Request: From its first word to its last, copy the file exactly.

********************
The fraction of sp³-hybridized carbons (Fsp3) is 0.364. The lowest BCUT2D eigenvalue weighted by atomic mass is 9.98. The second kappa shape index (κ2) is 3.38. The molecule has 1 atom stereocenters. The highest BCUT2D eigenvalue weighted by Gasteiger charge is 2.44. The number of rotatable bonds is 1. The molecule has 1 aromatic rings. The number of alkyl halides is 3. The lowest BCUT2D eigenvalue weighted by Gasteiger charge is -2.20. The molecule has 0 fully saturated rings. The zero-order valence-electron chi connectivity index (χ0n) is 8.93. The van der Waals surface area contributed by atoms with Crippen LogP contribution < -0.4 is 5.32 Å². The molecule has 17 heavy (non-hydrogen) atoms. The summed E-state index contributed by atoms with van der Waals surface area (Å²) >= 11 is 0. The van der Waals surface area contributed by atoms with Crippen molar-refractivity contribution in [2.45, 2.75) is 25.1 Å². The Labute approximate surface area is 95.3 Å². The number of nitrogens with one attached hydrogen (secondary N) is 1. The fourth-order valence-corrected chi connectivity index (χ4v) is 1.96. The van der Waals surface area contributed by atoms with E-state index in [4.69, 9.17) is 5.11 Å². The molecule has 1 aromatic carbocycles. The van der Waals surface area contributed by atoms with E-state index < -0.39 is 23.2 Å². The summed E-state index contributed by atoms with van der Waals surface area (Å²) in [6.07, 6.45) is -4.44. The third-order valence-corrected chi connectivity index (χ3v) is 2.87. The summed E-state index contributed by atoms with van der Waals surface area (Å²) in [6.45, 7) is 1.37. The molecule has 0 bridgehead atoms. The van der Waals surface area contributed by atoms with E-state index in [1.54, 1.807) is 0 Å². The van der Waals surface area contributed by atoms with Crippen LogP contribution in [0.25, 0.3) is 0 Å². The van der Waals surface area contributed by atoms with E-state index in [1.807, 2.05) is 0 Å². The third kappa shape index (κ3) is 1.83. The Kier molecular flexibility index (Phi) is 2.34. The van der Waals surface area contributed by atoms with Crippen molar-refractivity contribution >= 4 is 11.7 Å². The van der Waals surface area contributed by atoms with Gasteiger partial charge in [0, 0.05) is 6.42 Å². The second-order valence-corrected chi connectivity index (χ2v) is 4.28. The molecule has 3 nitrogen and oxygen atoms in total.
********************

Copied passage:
The fraction of sp³-hybridized carbons (Fsp3) is 0.364. The lowest BCUT2D eigenvalue weighted by atomic mass is 9.98. The second kappa shape index (κ2) is 3.38. The molecule has 1 atom stereocenters. The highest BCUT2D eigenvalue weighted by Gasteiger charge is 2.44. The number of rotatable bonds is 1. The molecule has 1 aromatic rings. The number of alkyl halides is 3. The lowest BCUT2D eigenvalue weighted by Gasteiger charge is -2.20. The molecule has 0 fully saturated rings. The zero-order valence-electron chi connectivity index (χ0n) is 8.93. The van der Waals surface area contributed by atoms with Crippen LogP contribution < -0.4 is 5.32 Å². The molecule has 17 heavy (non-hydrogen) atoms. The summed E-state index contributed by atoms with van der Waals surface area (Å²) >= 11 is 0. The van der Waals surface area contributed by atoms with Crippen molar-refractivity contribution in [2.45, 2.75) is 25.1 Å². The Labute approximate surface area is 95.3 Å². The number of nitrogens with one attached hydrogen (secondary N) is 1. The fourth-order valence-corrected chi connectivity index (χ4v) is 1.96. The van der Waals surface area contributed by atoms with E-state index in [4.69, 9.17) is 5.11 Å². The molecule has 1 aromatic carbocycles. The van der Waals surface area contributed by atoms with E-state index < -0.39 is 23.2 Å². The summed E-state index contributed by atoms with van der Waals surface area (Å²) in [6.07, 6.45) is -4.44. The third-order valence-corrected chi connectivity index (χ3v) is 2.87. The summed E-state index contributed by atoms with van der Waals surface area (Å²) in [6.45, 7) is 1.37. The molecule has 0 bridgehead atoms. The van der Waals surface area contributed by atoms with E-state index in [1.54, 1.807) is 0 Å². The van der Waals surface area contributed by atoms with Crippen LogP contribution in [0.25, 0.3) is 0 Å². The van der Waals surface area contributed by atoms with E-state index in [1.807, 2.05) is 0 Å². The third kappa shape index (κ3) is 1.83. The Kier molecular flexibility index (Phi) is 2.34. The van der Waals surface area contributed by atoms with Crippen molar-refractivity contribution >= 4 is 11.7 Å². The van der Waals surface area contributed by atoms with Gasteiger partial charge in [0, 0.05) is 6.42 Å². The second-order valence-corrected chi connectivity index (χ2v) is 4.28. The molecule has 3 nitrogen and oxygen atoms in total.